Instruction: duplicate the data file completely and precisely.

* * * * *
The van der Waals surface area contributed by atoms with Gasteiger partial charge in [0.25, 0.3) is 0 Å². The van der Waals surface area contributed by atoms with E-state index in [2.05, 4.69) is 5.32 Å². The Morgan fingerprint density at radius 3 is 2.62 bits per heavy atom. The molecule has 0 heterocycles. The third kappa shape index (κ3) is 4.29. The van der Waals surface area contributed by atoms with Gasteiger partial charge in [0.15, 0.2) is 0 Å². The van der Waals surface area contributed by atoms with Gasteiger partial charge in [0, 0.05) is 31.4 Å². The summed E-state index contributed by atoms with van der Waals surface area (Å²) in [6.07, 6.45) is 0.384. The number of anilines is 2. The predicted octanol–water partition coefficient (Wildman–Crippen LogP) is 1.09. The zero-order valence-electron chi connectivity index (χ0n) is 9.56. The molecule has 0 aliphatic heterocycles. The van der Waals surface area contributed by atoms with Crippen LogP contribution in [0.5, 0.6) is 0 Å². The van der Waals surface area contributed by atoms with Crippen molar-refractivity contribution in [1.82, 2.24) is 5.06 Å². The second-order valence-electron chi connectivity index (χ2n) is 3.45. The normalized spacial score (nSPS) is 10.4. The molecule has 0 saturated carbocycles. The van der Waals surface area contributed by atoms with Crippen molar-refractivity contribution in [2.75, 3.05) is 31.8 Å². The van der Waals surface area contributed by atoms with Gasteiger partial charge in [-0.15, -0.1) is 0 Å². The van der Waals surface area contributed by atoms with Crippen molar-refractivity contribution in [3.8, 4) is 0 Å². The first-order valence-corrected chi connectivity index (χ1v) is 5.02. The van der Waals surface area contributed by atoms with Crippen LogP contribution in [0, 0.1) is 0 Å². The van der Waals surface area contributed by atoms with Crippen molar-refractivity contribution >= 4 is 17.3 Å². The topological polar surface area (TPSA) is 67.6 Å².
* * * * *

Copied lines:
The van der Waals surface area contributed by atoms with Gasteiger partial charge in [0.25, 0.3) is 0 Å². The van der Waals surface area contributed by atoms with E-state index in [2.05, 4.69) is 5.32 Å². The Morgan fingerprint density at radius 3 is 2.62 bits per heavy atom. The molecule has 0 heterocycles. The third kappa shape index (κ3) is 4.29. The van der Waals surface area contributed by atoms with Gasteiger partial charge in [0.15, 0.2) is 0 Å². The van der Waals surface area contributed by atoms with Gasteiger partial charge in [0, 0.05) is 31.4 Å². The summed E-state index contributed by atoms with van der Waals surface area (Å²) in [6.07, 6.45) is 0.384. The number of anilines is 2. The predicted octanol–water partition coefficient (Wildman–Crippen LogP) is 1.09. The zero-order valence-electron chi connectivity index (χ0n) is 9.56. The molecule has 0 aliphatic heterocycles. The van der Waals surface area contributed by atoms with Crippen LogP contribution in [0.5, 0.6) is 0 Å². The van der Waals surface area contributed by atoms with Crippen molar-refractivity contribution in [1.82, 2.24) is 5.06 Å². The second-order valence-electron chi connectivity index (χ2n) is 3.45. The normalized spacial score (nSPS) is 10.4. The molecule has 0 saturated carbocycles. The van der Waals surface area contributed by atoms with Crippen molar-refractivity contribution in [2.75, 3.05) is 31.8 Å². The van der Waals surface area contributed by atoms with Gasteiger partial charge in [-0.15, -0.1) is 0 Å². The van der Waals surface area contributed by atoms with Crippen molar-refractivity contribution in [3.8, 4) is 0 Å². The first-order valence-corrected chi connectivity index (χ1v) is 5.02. The van der Waals surface area contributed by atoms with Crippen LogP contribution in [0, 0.1) is 0 Å². The van der Waals surface area contributed by atoms with Crippen molar-refractivity contribution >= 4 is 17.3 Å². The topological polar surface area (TPSA) is 67.6 Å².